Getting Started: Files and Data Types

What kind of data can ipyrad assemble?

ipyrad can assemble any type of data that is generated using a restriction digest method (RAD, ddRAD, GBS) or related amplification-based process (e.g., NextRAD, RApture), all of which yield data that is (mostly) anchored on at least one side so that reads align fairly closely. ipyrad is not optimized for constructing long contigs from shotgun sequence data (i.e., genome assembly), but can construct reasonably sized contigs from partially merged paired-end reads, or partially overlapping reads. ipyrad is flexible to different data types and can combine reads of various lengths, so that data from different sequencing runs or projects can be easily combined.

Filtering/Trimming data

It is generally good practice to run the program fastqc on your raw data when you first get it to obtain an idea of the quality of your reads, and the presence of adapter contamination. You do not need to trim your reads before starting an assembly, since ipyrad includes a built-in and recommended trimming step during step 2 of assembly (using the software tool cutadapt). If you do choose to trim your data beforehand, however, it should not cause any problems.

Step 2 of the ipyrad assembly will apply different filters depending on your parameter settings to filter and trim data based on quality scores and/or the occurrence of barcode+adapter combinations. For paired-end data ipyrad will merge overlapping reads (using vsearch for denovo assembly or simply based on mapping positions for reference-mapped assembly).

Fastq Data Files and File Names

Depending how and where your sequence data were generated you may receive data as one giant file, or in many smaller files. The files may contain data from all of your individuals mixed together, or as separate files for each Sample. If they are mixed up then the data need to be demultiplexed based on barcodes or indices. Step 1 of ipyrad can take data of either format, and will either demultiplex the reads or simply count/load the pre-demultiplexed data. See the Demultiplexing section for details. lessq

Supported data types

There is increasingly a large variety of ways to generate reduced representation genomic data sets using either restriction digestion or primer sets, and ipyrad aims to be flexible enough to handle all of these types. Because it is difficult to keep up with all of the names, we use our own terminology, described below, to group together data types that can be analyzed using the same bioinformatic methods. If you have a data type that is not described below and you’re not sure if it can be analyzed in ipyrad let us know here.

rad – This category includes data types which use a single cutter to generate DNA fragments for sequencing based on a single cut site. e.g., RAD-seq, NextRAD.

ddrad – This category is very similar data types which select fragments that were digested by two different restriction enzymes which cut the fragment on either end. During assembly this type of data is analyzed differently from the rad data type by more stringent filtering that looks for occurrences of the second (usually more common) cutter. e.g., double-digest RAD-seq.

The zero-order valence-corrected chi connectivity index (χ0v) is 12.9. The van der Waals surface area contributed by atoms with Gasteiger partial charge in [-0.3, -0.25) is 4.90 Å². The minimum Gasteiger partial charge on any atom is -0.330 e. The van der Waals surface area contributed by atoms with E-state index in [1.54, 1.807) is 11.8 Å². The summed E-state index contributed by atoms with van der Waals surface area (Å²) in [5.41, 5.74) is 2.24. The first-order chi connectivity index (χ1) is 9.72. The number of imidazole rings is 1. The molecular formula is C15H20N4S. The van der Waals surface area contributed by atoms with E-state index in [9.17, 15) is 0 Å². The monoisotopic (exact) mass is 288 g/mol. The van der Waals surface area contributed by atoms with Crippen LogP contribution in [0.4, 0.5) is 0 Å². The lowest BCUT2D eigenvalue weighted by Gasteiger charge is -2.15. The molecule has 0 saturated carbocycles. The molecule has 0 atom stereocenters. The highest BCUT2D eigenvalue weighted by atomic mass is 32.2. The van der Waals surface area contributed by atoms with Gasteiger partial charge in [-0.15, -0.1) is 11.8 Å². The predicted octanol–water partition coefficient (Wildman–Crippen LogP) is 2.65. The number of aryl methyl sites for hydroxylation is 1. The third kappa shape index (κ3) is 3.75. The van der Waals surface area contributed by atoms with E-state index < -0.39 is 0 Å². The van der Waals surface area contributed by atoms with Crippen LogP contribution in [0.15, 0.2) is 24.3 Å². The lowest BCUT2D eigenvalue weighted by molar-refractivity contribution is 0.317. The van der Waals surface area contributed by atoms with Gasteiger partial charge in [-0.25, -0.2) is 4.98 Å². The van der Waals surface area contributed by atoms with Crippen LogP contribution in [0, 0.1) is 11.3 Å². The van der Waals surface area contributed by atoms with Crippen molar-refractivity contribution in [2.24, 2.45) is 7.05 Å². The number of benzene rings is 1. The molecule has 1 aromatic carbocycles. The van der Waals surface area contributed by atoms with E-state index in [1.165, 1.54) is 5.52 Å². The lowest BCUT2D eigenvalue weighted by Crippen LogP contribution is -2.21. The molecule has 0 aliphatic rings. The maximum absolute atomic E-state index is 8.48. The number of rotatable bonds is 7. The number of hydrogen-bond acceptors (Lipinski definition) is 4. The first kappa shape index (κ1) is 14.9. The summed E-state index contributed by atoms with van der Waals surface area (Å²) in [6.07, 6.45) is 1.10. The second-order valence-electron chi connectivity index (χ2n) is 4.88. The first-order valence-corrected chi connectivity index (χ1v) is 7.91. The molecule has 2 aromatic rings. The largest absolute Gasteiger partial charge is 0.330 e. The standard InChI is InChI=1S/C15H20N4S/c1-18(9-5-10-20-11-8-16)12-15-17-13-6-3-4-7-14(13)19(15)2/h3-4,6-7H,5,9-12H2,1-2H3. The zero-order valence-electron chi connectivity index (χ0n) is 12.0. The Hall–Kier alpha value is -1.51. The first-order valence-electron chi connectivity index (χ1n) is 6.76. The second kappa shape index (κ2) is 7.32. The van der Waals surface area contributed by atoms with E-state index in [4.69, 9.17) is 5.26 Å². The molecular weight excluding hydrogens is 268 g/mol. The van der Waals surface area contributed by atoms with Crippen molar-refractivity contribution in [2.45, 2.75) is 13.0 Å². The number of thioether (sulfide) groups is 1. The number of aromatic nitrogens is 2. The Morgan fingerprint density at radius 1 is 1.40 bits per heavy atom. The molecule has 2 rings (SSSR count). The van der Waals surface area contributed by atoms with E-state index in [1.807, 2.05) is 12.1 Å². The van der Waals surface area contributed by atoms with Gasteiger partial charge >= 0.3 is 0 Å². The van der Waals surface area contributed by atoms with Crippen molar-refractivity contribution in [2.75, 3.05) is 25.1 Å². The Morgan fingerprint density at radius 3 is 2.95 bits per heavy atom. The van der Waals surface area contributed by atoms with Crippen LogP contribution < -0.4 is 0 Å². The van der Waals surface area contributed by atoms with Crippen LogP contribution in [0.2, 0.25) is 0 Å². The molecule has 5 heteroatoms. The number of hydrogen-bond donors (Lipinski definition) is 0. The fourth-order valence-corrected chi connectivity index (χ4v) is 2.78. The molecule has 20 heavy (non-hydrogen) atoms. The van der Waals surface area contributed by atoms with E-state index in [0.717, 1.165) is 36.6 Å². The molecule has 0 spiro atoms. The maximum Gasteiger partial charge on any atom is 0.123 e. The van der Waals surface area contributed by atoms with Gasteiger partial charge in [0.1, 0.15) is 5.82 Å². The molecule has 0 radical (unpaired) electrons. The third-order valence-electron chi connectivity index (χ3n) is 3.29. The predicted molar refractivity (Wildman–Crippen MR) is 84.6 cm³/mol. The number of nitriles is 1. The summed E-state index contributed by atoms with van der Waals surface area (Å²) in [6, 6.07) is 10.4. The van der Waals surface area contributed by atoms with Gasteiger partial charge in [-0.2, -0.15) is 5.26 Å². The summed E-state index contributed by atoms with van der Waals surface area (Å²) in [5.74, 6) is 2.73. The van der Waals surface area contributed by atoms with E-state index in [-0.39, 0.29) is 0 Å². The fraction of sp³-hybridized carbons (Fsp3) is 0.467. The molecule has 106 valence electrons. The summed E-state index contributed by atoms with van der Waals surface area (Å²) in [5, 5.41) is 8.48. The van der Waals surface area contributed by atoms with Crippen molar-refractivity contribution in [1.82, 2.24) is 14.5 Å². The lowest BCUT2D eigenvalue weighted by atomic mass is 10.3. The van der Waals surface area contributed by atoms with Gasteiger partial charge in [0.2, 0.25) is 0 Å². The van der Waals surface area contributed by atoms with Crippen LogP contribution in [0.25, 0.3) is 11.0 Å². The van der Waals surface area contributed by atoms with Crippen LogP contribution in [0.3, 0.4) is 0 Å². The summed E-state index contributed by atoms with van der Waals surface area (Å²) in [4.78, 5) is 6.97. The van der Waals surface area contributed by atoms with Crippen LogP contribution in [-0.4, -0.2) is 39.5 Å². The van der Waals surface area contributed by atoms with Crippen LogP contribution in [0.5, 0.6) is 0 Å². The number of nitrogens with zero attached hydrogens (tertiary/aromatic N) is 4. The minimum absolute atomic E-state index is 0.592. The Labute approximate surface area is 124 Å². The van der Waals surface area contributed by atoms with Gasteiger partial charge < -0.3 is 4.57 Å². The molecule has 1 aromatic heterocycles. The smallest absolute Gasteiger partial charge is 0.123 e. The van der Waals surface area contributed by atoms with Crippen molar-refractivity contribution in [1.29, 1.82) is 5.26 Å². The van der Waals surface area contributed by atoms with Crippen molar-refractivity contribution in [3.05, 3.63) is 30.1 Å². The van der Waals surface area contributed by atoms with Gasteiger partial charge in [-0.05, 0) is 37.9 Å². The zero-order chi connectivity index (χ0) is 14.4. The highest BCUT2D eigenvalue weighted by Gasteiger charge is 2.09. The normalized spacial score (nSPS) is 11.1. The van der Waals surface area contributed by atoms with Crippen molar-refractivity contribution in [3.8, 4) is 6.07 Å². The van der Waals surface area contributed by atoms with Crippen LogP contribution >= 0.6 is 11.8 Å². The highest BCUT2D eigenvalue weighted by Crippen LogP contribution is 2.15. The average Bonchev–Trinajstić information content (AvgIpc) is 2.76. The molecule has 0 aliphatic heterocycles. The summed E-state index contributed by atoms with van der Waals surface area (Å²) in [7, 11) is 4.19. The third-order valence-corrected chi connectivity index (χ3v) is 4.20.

gbs – This category includes any data type which selects fragments that were digested by a single enzyme that cuts both ends of DNA fragments. This data type requires reverse-complement clustering because the forward vs reverse adapters can attach to either end of each fragment, and thus when shorter fragments are sequenced from either end the resulting reads often overlap partially or completely. When analyzing GBS data we strongly recommend using a stringent setting for the filters_adapters parameter. e.g., genotyping-by-sequencing (Elshire et al.), EZ-RAD (Toonin et al.).

pairddrad – This category is for paired-end data from fragments that were generated through restriction digestion using two different enzymes. During step 3 the paired-reads will be tested for paired read merging if they overlap partially. Because two different cutters are used reverse-complement clustering is not necessary. e.g., double-digest RAD-seq (w/ paired-end sequencing).

pairgbs – This category is for paired-end data from fragments that were generated by digestion with a single enzyme that cuts both ends of the fragment. Because the forward adapter might bind to either end of these fragments,approximately half of the matches are expected to be reverse-complemented with perfect overlap. Paired reads are checked for merging before clustering/mapping. e.g., genotyping-by-sequencing, EZ-RAD, (w/ paired-end sequencing).

2brad – This category is for a special class of sequenced fragments generated using a type IIb restriction enzyme. The reads are usually very short in length, and are treated slightly differently in steps 1, 3, and 6. Essentially it is treated like ‘gbs’ during steps 3 and 6 (reverse complement matching). (We are looking for people to do more testing of this method on empirical data).

pair3rad – This category is for 3Rad/RadCap data that uses combinatorial barcodes and unique identifiers for removing PCR duplicates. This data is always paired end, since one barcode is ligated to each read. PCR clones are removed in step 3, after merging but before dereplication. The pair3rad datatype is used for both 3Rad and RadCap types because these datatypes only differ in how they are generated, not how they are demultiplexed and filtered. See Glenn et al 2016, and Hoffberg et al 2016